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May 1, 2020 at 4:18 pm #29641Carlos QuilesKeymaster
Open access Horse males became over-represented in archaeological assemblages during the Bronze Age, Antoine Fages, Andaine Seguin-Orlando, Mietje Germonpré, Ludovic Orlando J. Archaeol. Sci. Reports (2020).
Endogenous DNA levels provided sufficient read numbers to confirm all 19 samples as horses and to determine the molecular sex of each individual. Five new samples from Goyet and three samples from Trou Magritte were identified as females, while all other 11 specimens consisted of males. This provided a 11:12 (~0.92) male:female sex ratio for the Upper Palaeolithic of Belgium. This number indicated a more balanced male:female sex ratio than the 3:7 value obtained when applying the same computational procedure to previously published Upper Paleolithic horse data from the Taymyr peninsula, north-eastern Siberia, Russia (Orlando et al., 2013, Schubert et al., 2014b). Including two more Upper Palaeolithic horse remains from Kokorevo and Merzly Yar, two sites located in the south-western Siberian range, brought the male:female sex ratio to 5:7 (~0.71), on par with the results obtained in the Upper Palaeolithic of Belgium. This indicates no sex-bias amongst the horse bone assemblages pre-dating horse domestication (two-tailed binomial test, p-value = 0.736).
We next applied the same procedure to Neolithic and Eneolithic osseous remains for which sufficient amounts of sequencing reads were previously generated to confirm the specimens investigated as horses. At Botai, where the earliest evidence for horse domestication was reported (Outram et al., 2009), we found no statistical support for unbalanced male:female sex ratios (15:13, ~1.15; two-tailed binomial test, p-value = 0.851). The same was true when including six older Eneolithic/Neolithic specimens from Russia (Lebyazhinka IV, Altata and Derkul) and Iran (Tepe Mehr Ali), which provided a male:female sex-ratio estimate of 19:15 (~1.17, two-tailed binomial test, p-value = 0.608). Likewise, extending the analyses to six horse males and seven females dated to 4500–5200 cal. BP confirmed the presence of statistically balanced sex-ratios between the first half of third millennium and the sixth millennium BCE (25:22, ~1.14; two-tailed binomial test, p-value = 0.771). Binning the remaining horse data that were previously published for 187 horses revealed highly unbalanced sex-ratios for the following time period (i.e. the last 4600 years), which included 146 males and 43 females (ratio ~3.48). This indicates a statistically significant over-representation of males in osseous horse assemblages from approximately 4600 years ago (binomial test, p-value = 2.57e-14).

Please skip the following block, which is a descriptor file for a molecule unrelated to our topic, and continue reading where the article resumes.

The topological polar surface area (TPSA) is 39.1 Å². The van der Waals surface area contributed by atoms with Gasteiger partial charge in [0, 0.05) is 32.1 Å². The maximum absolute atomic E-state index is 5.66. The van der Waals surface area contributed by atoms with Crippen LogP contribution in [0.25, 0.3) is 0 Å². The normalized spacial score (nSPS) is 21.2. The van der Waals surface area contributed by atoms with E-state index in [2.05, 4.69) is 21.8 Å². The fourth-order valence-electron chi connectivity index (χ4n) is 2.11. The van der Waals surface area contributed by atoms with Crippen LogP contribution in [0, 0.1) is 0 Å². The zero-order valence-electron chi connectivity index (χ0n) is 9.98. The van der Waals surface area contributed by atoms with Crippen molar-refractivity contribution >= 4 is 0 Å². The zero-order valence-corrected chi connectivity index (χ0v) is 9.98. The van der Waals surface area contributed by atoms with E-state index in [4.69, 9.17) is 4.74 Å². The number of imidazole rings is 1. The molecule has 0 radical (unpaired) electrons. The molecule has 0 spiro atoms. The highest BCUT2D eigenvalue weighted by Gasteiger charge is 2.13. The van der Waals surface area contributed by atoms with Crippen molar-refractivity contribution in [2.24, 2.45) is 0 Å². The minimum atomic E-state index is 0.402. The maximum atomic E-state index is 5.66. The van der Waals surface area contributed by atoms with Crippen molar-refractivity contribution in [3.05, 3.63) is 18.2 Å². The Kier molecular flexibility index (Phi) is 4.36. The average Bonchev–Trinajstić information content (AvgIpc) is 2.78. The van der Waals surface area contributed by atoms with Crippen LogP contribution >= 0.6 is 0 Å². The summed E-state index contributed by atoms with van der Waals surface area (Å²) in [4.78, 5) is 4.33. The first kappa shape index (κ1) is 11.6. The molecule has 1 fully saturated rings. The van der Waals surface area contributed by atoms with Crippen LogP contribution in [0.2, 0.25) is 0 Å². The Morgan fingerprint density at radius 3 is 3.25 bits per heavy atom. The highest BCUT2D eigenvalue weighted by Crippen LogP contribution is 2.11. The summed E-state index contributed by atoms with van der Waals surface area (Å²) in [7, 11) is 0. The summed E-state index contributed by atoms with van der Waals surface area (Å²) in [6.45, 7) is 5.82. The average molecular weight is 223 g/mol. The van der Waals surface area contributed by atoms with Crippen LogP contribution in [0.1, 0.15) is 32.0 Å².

Geographical distribution of horses included in this study. A. Geographical distribution of female and male horses. Pie charts are proportional to the total number of specimens excavated at each site. Gold refers to females and green to males. B. Temporal and geographical distribution of horses. Pie charts are proportional to the total number of specimens excavated at each site. The colour gradient indicates the average age of samples per site, from 0 (yellow) to 8000 years (red). Sites older than 8000 years are also shown in red.
The time period around ~3900 years ago marked a drastic shift in male:female sex ratios inferred from excavated remains, after which the horse osteological record comprises approximately four males for every female (Fig. 2). This over-representation of horse males was maintained when disregarding those animals excavated from ritual burial sites (77/25 ~ 3.08 males for every female) and even more pronounced in the animal bones found in funerary contexts (66/14 ~ 4.71 males for every female). This indicates that the status of male and female horses dramatically changed during the Bronze Age period. This is in line with archaeozoological evidence from the Late Bronze Age cemeteries of the Volga-Ural region associated with the Sintashta, Potapovka and Petrovka cultures, that suggest a domination of male horses in funerary rates (Kosintsev, 2010). Interestingly, this pattern somehow mirrors that observed in humans, for whom a clear binary gender structure ubiquitous across all funerary practices, clothing, personal ornaments and representations is not observed during the Neolithic but became the norm from the transition between the Neolithic and the Bronze Age onwards (Robb and Harris, 2018). In addition, the prevalence of male horses in funerary contexts throughout the past three millennia is in line with archaeological evidence from burial sites (Bertašius and Daugnora, 2001, Taylor, 2017) and suggests that stallions (or geldings) were more prized for sacrificial rituals. This is possibly due to symbolic attributes then-associated with masculinity, mounted warriors and chariotry, such as power, protection and strength (Frie, 2018). In particular, petroglyph images associated with vehicles, characterized by two wheels with spokes, became typical by the late third – early second millennium BCE (Jacobson-Tepfer, 2012). They are generally associated with male warriors and the emergence of mobile warfare (Anthony, 2007) or ritual needs, in particular the passage to the after-life land (Jones-Bley, 2000). This suggests an essential ideological role of stallions and their use in elite warfare and ritual practices (Drews, 2004, Kelekna, 2009, Novozhenov and Rogozhonskiy, 2019).
Future research should focus on assessing the molecular sex of horses from Early and Middle Bronze Age Pit Grave and Catacomb cultures, which do show evidence for social inequality, but for which sex inequalities remain to be investigated. Regardless, our observations show that the emergence of a gendered vision of the world in the Bronze Age also extended to the domestic animal sphere.
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